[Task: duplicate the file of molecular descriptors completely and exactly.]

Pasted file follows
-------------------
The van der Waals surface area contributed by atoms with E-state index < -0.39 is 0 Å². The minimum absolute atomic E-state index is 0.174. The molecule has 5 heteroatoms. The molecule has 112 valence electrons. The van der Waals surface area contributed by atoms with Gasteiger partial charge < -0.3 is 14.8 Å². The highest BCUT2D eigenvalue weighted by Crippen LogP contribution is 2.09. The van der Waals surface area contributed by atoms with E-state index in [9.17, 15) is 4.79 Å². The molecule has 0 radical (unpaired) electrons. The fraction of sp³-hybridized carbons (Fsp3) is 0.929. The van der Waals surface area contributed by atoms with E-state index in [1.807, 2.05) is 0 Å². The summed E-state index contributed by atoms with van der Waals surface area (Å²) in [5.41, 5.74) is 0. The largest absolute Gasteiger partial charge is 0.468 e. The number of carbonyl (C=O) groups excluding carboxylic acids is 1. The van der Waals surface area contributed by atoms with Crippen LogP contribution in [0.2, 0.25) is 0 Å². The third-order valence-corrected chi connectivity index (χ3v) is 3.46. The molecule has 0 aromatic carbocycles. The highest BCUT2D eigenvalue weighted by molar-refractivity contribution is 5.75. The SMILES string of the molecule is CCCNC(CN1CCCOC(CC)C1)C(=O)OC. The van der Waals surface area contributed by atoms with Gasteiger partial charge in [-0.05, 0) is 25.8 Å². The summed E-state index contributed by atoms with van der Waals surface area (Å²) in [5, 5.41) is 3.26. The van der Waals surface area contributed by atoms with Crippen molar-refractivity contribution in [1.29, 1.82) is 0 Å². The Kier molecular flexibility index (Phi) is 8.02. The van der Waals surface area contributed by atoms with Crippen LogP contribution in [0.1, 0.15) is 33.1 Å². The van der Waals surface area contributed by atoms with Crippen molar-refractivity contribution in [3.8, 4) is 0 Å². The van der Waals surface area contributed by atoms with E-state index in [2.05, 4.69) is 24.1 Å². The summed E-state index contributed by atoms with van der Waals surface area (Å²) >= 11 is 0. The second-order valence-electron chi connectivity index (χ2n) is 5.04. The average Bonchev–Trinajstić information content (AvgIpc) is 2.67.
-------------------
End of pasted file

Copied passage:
The van der Waals surface area contributed by atoms with E-state index < -0.39 is 0 Å². The minimum absolute atomic E-state index is 0.174. The molecule has 5 heteroatoms. The molecule has 112 valence electrons. The van der Waals surface area contributed by atoms with Gasteiger partial charge < -0.3 is 14.8 Å². The highest BCUT2D eigenvalue weighted by Crippen LogP contribution is 2.09. The van der Waals surface area contributed by atoms with E-state index in [9.17, 15) is 4.79 Å². The molecule has 0 radical (unpaired) electrons. The fraction of sp³-hybridized carbons (Fsp3) is 0.929. The van der Waals surface area contributed by atoms with E-state index in [1.807, 2.05) is 0 Å². The summed E-state index contributed by atoms with van der Waals surface area (Å²) in [5.41, 5.74) is 0. The largest absolute Gasteiger partial charge is 0.468 e. The number of carbonyl (C=O) groups excluding carboxylic acids is 1. The van der Waals surface area contributed by atoms with Crippen LogP contribution in [0.2, 0.25) is 0 Å². The third-order valence-corrected chi connectivity index (χ3v) is 3.46. The molecule has 0 aromatic carbocycles. The highest BCUT2D eigenvalue weighted by molar-refractivity contribution is 5.75. The SMILES string of the molecule is CCCNC(CN1CCCOC(CC)C1)C(=O)OC. The van der Waals surface area contributed by atoms with Gasteiger partial charge in [-0.05, 0) is 25.8 Å². The summed E-state index contributed by atoms with van der Waals surface area (Å²) in [5, 5.41) is 3.26. The van der Waals surface area contributed by atoms with Crippen molar-refractivity contribution in [1.29, 1.82) is 0 Å². The Kier molecular flexibility index (Phi) is 8.02. The van der Waals surface area contributed by atoms with Crippen LogP contribution in [0.1, 0.15) is 33.1 Å². The van der Waals surface area contributed by atoms with Crippen molar-refractivity contribution in [3.8, 4) is 0 Å². The van der Waals surface area contributed by atoms with E-state index in [2.05, 4.69) is 24.1 Å². The summed E-state index contributed by atoms with van der Waals surface area (Å²) >= 11 is 0. The second-order valence-electron chi connectivity index (χ2n) is 5.04. The average Bonchev–Trinajstić information content (AvgIpc) is 2.67.